CONCEPT 1 – The Equation of a circle
The invention of Cartesian coordinates in the 17th century by René Descartes altered mathematics greatly. It provided a systematic way to connect Euclidean geometry to algebra. Using the Cartesian plane (also known as the coordinate plane) geometric shapes of all kinds could be described as an equation – an algebraic equation involving the coordinates of the points lying on the shape. For example, a circle with a radius 7 in a plane may be described as the set of all points whose coordinates x and y satisfy the equation x^{2} + y^{2} = 49.
Cartesian coordinates are the foundation of analytic geometry and provide enlightening geometric interpretations for many other branches of mathematics such as linear algebra, complex analysis, differential geometry, multivariate calculus, group theory, and more.
A group of curves often analyzed using the Cartesian plane are the conic sections. The conic sections refer to the cross sections of the cone or double cone. The conic sections are the ellipse, circle, parabola, and hyperbola. A circle cross section is formed when you cut a cone parallel to its circular base. In this objective we will analyze circles and their algebraic equations.


The circle is defined as the locus (set) of points equidistant from a given point, called the center. When we apply this definition to the coordinate plane we realize that the Pythagorean Theorem will help us greatly because of its ability to calculate the distance of a segment. Actually the Pythagorean Theorem takes on a new name when we move from the general plane to the coordinate plane, we call it the distance formula. Many students use these two relationships regularly and never realize that they are actually the same relationship.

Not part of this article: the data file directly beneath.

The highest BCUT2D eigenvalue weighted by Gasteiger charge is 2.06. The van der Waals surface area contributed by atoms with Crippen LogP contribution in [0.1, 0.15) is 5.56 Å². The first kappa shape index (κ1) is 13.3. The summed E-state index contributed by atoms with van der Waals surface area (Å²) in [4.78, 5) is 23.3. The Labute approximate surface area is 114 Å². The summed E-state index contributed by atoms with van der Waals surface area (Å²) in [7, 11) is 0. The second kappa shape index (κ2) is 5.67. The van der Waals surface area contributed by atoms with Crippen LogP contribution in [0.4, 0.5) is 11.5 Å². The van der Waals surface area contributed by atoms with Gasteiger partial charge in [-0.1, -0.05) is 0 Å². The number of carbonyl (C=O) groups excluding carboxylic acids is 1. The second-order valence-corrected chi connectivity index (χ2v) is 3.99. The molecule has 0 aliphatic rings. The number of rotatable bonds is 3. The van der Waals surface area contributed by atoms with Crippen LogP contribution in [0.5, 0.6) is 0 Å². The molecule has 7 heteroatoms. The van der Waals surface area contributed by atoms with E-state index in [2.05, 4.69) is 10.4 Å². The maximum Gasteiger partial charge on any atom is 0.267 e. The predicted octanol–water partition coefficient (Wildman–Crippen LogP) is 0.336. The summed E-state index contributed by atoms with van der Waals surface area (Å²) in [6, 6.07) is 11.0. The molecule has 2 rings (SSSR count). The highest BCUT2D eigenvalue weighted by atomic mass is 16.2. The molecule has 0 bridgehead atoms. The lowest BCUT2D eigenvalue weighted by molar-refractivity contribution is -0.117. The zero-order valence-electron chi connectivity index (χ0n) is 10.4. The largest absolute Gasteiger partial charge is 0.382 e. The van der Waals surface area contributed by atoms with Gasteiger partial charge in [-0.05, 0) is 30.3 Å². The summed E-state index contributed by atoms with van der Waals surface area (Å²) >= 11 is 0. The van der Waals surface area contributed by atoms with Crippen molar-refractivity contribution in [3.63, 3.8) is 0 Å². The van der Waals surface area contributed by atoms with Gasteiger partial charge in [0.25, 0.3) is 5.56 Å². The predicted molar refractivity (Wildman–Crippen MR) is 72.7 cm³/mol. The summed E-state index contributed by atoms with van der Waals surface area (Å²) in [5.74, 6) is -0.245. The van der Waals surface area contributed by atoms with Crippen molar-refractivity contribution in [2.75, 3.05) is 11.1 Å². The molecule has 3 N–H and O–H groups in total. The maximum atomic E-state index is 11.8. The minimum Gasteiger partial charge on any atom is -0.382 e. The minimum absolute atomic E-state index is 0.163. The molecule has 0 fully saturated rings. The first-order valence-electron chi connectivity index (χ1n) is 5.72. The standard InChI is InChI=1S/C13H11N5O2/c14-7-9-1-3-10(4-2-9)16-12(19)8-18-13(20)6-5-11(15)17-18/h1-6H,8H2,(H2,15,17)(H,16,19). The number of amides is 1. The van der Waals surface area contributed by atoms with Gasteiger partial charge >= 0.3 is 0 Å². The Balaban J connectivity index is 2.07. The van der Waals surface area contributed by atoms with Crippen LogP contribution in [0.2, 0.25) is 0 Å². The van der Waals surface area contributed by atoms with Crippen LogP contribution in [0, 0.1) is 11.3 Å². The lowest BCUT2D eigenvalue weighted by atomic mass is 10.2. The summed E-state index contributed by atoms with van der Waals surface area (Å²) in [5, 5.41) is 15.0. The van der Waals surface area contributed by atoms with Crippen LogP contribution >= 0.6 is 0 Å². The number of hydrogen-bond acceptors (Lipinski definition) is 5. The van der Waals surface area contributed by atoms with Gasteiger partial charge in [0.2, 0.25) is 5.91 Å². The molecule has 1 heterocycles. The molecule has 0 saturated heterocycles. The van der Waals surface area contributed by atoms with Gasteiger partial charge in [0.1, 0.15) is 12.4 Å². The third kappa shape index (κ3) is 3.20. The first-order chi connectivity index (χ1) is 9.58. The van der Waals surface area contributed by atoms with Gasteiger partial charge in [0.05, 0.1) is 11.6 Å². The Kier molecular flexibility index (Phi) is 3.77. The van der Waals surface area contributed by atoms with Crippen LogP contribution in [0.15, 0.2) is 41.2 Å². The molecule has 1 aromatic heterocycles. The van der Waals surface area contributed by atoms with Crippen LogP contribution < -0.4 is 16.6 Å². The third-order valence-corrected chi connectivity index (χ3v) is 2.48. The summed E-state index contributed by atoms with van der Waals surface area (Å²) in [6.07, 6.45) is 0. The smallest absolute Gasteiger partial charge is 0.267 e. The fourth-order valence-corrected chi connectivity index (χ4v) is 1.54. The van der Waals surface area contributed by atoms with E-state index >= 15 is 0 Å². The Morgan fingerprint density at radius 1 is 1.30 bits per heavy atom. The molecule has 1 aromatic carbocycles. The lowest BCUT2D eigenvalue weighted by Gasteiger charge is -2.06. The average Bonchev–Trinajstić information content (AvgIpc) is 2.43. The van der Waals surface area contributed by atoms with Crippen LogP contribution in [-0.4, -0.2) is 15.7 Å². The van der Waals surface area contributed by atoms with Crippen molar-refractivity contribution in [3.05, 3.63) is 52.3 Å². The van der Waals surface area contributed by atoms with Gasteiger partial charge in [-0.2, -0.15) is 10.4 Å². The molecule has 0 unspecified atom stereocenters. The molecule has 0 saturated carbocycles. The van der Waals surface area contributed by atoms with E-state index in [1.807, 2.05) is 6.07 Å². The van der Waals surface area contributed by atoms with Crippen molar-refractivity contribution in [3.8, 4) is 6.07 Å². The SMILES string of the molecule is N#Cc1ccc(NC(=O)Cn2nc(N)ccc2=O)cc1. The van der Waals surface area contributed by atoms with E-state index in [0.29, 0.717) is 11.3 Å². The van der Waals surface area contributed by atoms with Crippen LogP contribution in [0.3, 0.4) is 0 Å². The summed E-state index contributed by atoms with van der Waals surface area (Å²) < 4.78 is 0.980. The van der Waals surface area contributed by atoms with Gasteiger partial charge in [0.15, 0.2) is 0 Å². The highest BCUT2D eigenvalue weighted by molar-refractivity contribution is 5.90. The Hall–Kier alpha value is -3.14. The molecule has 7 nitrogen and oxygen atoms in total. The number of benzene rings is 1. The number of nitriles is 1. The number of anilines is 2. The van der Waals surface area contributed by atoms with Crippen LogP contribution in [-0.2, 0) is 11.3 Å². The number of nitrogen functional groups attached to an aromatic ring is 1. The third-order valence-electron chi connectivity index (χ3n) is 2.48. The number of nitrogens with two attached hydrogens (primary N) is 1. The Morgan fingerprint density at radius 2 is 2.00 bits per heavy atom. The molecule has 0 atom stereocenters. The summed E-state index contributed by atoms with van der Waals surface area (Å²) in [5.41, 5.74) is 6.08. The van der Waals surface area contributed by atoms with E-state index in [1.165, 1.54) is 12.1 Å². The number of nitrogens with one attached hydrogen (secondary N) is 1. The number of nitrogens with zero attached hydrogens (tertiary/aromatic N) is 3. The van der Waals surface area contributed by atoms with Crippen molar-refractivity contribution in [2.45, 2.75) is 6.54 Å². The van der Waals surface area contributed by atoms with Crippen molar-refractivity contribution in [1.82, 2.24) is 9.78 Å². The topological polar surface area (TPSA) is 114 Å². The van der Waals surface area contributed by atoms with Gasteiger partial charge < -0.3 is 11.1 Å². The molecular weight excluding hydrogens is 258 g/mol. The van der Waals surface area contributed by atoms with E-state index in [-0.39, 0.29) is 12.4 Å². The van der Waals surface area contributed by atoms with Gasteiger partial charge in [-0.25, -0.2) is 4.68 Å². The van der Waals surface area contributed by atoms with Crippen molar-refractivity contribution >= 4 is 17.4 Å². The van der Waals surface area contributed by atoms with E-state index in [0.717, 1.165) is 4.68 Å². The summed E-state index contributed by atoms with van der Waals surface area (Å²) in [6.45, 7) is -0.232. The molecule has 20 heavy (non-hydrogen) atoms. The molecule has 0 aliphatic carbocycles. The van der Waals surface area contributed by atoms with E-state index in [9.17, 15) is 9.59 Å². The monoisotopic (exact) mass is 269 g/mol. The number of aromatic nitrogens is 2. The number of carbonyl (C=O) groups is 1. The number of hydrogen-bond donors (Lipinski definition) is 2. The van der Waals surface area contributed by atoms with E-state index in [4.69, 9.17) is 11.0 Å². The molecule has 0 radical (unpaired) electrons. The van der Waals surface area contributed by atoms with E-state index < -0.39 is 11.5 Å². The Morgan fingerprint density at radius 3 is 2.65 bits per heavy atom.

Teacher Note: The connection between the Pythagorean Theorem and the Equation of a Circle is a great connection. Students need to derive this formula themselves. Start by doing the first this one with them (center at origin) and then have them do the next one on their own (center at (h,k)). 
So is a circle centered at the origin with a radius of 3 cm and x^{2} + y^{2} = 64 is a circle centered at the origin with a radius of 8 cm. One of the errors that students often make is that they do not square root the value when listing the radius value. Now not all circles are centered at the origin  wouldn’t that be easy. Let us do this exercise again except that we will use a generic center, C (h,k).
Teacher Note: As mentioned above the radius value gives students the greatest issue... they use the value as is for the radius instead of taking the square root of the value. 
CONCEPT 2 – Completing the Square
Teacher Note: It definately pays off to spending time on binomial multiplication patterns before beginning completing the square. It helps them see the pattern and hopefully understand where the relationships come from.